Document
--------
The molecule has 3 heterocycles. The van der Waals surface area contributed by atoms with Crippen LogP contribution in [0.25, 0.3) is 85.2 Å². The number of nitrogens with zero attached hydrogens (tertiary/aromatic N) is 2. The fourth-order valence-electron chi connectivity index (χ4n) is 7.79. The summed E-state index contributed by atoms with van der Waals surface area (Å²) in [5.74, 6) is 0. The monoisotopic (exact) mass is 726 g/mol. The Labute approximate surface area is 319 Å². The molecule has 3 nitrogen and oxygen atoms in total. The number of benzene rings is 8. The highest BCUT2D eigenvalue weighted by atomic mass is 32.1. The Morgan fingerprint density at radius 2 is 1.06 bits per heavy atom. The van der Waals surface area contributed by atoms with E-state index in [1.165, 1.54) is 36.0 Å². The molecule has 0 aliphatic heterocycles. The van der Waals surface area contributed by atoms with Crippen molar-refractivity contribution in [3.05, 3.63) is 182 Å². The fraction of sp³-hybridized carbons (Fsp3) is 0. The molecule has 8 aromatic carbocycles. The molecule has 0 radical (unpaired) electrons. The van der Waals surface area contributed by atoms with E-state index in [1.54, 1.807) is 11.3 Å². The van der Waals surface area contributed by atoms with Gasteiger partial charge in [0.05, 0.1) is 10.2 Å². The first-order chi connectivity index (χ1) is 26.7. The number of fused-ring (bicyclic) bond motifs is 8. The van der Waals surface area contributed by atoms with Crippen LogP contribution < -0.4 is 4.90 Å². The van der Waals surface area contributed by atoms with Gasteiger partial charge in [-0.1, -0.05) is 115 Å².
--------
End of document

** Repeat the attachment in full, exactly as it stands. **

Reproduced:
The molecule has 3 heterocycles. The van der Waals surface area contributed by atoms with Crippen LogP contribution in [0.25, 0.3) is 85.2 Å². The number of nitrogens with zero attached hydrogens (tertiary/aromatic N) is 2. The fourth-order valence-electron chi connectivity index (χ4n) is 7.79. The summed E-state index contributed by atoms with van der Waals surface area (Å²) in [5.74, 6) is 0. The monoisotopic (exact) mass is 726 g/mol. The Labute approximate surface area is 319 Å². The molecule has 3 nitrogen and oxygen atoms in total. The number of benzene rings is 8. The highest BCUT2D eigenvalue weighted by atomic mass is 32.1. The Morgan fingerprint density at radius 2 is 1.06 bits per heavy atom. The van der Waals surface area contributed by atoms with E-state index in [1.165, 1.54) is 36.0 Å². The molecule has 0 aliphatic heterocycles. The van der Waals surface area contributed by atoms with Crippen molar-refractivity contribution in [3.05, 3.63) is 182 Å². The fraction of sp³-hybridized carbons (Fsp3) is 0. The molecule has 8 aromatic carbocycles. The molecule has 0 radical (unpaired) electrons. The van der Waals surface area contributed by atoms with E-state index in [1.54, 1.807) is 11.3 Å². The van der Waals surface area contributed by atoms with Gasteiger partial charge in [0.05, 0.1) is 10.2 Å². The first-order chi connectivity index (χ1) is 26.7. The number of fused-ring (bicyclic) bond motifs is 8. The van der Waals surface area contributed by atoms with Crippen LogP contribution < -0.4 is 4.90 Å². The van der Waals surface area contributed by atoms with Gasteiger partial charge in [-0.1, -0.05) is 115 Å².